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I'm using PHPUnit's Selenium extension to do web testing. I'm finding it very slow, taking seconds for a single test method. Part of the issue appears to be that its starting a new Selenium session between each test method (getNewBrowserSession), as part of runTest(). This is expensive. I'm ok with running a class or even a whole suite's worth of test methods in a single selenium session.

Can this be done? Are there other tips for speeding up PHPUnit + Selenium?

Thanks.

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3 Answers 3

up vote 9 down vote accepted

Have you tried using the browserSessionReuse option? E.g. starting selenium with

java -jar ./selenium-server.java -browserSessionReuse
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Thank you, that sped up the tests immensely! –  Schwern Oct 18 '10 at 21:41
    
@borrible - This switch doesn't seem to work for me...maybe a Selenium 2 problem? –  Steve Oct 1 '13 at 8:24

You need to share the Selenium instance between your tests. I am not familiar with PHPUnit, but in JUnit you use static member (create a base test class that holds the Selenium instance and all tests should extend it). In TestNG you can use test context.

Also try to minimize the usage of XPath if you test on IE - absence of native XPath makes tests run slower.

Also Selenium 1 uses JavaScript to drive the browser, so it is somewhat slow on IE. Selenium 2 (aka WebDriver) uses native methods to drive the browser, so at least IE tests are faster.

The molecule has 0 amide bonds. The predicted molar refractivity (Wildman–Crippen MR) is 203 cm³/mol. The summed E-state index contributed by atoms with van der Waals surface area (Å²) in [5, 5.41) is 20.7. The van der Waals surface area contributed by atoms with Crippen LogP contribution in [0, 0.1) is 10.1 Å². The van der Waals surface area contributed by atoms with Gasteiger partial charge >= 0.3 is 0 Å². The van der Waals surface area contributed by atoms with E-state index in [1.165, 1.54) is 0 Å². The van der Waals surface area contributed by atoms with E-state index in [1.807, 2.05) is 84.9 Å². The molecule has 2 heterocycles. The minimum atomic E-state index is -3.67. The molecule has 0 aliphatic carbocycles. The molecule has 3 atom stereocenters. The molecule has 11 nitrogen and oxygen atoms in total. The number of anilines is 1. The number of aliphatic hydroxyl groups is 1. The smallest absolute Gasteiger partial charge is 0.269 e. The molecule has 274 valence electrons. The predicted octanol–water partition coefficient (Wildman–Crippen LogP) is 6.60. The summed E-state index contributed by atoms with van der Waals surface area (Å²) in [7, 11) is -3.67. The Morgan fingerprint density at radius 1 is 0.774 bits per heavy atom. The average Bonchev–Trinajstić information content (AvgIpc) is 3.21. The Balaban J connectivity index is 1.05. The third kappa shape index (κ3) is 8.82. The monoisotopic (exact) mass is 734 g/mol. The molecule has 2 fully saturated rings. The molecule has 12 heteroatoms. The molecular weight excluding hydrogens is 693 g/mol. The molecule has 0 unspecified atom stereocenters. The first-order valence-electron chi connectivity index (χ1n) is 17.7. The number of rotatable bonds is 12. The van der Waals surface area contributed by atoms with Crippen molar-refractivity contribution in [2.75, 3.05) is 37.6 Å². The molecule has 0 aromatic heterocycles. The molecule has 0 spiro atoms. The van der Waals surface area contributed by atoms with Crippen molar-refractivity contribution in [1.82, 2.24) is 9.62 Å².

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Thanks, we already hit the XPath performance problem on IE and are using locators and JQuery. And we're using Selenium 2. –  Schwern Oct 15 '10 at 21:22
    
So then you need to create a WebDriver on the suite start and call WebDriver.quit() only on the suite end –  ZloiAdun Oct 16 '10 at 9:58

I'd suggest you to build Continous Integration system to run test at night. Then at morning you will have information what test are ok and what no. Check Hudson.

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We're already using Hudson. Overnight testing is far too long to wait for the tests to be of use to directly aid and speed development. We use the continuous integration system to run tests against the full battery of browser types and versions and operating systems. –  Schwern Oct 16 '10 at 21:24

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